School Library Journal - March 1, 2011Baby Beluga swims in the ocean while answering nine questions about himself and his kind. After describing his appearance ("I am five feet long./My skin is dark gray./It will turn white like my mother's/when I am older"), and home ("I live in the Arctic Ocean./I like cold water"), he raises his head out of the water to demonstrate how he breathes, makes sounds, and watches for enemies. Underwater, he drinks milk from his mother and swims with his pod. Single-page illustrations of Baby Beluga in an iceberg-spotted ocean appear next to sky-blue pages of questions and answers until it's time to say goodnight. The story ends with a two-page close-up of the beluga and a multicolored sunset with 10 additional facts about these whales superimposed on it. Realistic illustrations rendered in watercolor, ink, colored pencil, and pastels complement the facts. After learning about these creatures, children can sing along with Raffi as you read his Baby Beluga (Knopf, 1990).
Book Ideas - March 2, 2011Young children love cute critters and there's nothing cuter in the ocean than a baby beluga whale. After reading this picture book preschoolers will know some basic facts about these usual mammals.
They learn that the baby beluga is born gray but will turn white like its parents as it matures. It lives in the frigid waters of the Arctic Ocean, breathes through a hole in the top of its head, and can swim backward as well as upside down.
The large illustrations in various shades of blue, gray and white that accompany the question and answer narrative are not only pleasing on the eye, but they will also focus the child's attention on the main character and the book's simple content.
BookLoons - March 15, 2011Hi, I'm a little whale. You can call me Baby Beluga. This picture book is all about my life up in the Arctic Sea. As you read this book you'll learn all sorts of interesting facst about me.
Baby whales are called calves and we can swim as soon as we are born. Although I am now gray, eventually I will turn white like my parents and I'll grow to be about sixteen feet long.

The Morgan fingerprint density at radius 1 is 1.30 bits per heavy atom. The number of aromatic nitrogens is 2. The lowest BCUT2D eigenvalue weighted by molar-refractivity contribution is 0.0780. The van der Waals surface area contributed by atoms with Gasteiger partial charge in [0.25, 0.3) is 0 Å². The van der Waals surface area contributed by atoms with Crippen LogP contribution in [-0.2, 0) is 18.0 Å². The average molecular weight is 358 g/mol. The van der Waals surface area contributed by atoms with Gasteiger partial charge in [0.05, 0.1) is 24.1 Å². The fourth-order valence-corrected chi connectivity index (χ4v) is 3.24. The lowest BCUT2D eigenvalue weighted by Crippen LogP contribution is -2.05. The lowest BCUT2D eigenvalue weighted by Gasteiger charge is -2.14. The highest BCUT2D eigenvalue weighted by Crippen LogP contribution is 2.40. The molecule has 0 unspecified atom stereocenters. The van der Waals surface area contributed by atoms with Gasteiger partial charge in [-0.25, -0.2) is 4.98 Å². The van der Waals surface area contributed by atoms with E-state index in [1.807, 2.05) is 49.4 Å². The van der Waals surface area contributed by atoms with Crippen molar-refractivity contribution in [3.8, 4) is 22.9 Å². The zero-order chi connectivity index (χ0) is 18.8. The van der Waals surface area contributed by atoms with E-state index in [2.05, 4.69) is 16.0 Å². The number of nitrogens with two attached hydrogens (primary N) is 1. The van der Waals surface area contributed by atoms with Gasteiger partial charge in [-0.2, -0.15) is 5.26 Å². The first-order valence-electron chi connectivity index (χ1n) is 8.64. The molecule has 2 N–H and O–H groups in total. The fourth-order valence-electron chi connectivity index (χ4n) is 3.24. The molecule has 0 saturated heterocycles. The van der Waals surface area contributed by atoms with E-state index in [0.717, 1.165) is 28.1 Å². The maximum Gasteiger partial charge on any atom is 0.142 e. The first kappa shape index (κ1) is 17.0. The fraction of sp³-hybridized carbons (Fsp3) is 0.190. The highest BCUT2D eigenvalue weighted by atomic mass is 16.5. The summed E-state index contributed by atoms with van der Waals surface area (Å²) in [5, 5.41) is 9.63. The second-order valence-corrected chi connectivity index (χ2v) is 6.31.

My favorite food includes shrimp, squid, crabs and my mother's milk. I live with a bunch of other whales in a group called a pod. We have to be careful and steer clear of polar bears and orca whales because they will eat us if they are hungry.
I think if you are three or four years old you'll really like looking at the pictures of me in this book. They are really cool just like the waters I live in! After you finish reading you'll also know a little bit about me and what it is like to be a baby beluga.
BayViews - April 1, 2011Beginning readers and listeners will enjoy this simple introduction to baby beluga whales. Friendly narrative text has the baby beluga whale talking to the readers, telling about life in the ocean with his mother. Watery watercolor illustrations effectively present life in the icy waters and plainly presents the animals and habitat. Nine spreads present basic text on one side and illustrations on the other, concluding with a page of additional information. Due to the lack of index, glossary, future readings, or any other non-fiction elements, this almost-picture- book is great for first-time non-fiction readers who will get a lot out of this.
Puget Sound Council Childrens Book Reviews - June 1, 2011This is a simple question and answer book. It would be a great research model as well as an interesting read aloud. Each page has soft drawings to accompany the question and answer. Quite a bit of information can be collected from this short book.
Kutztown Fall Book Review - November 10, 2011Baby Beluga is a question and answer type picture book to teach children about what belugas are. It talks about the life, habitat and eating habits. The illustrations demonstrate the different questions that baby beluga is answering. This is a great book for young children doing reports on different types of animals.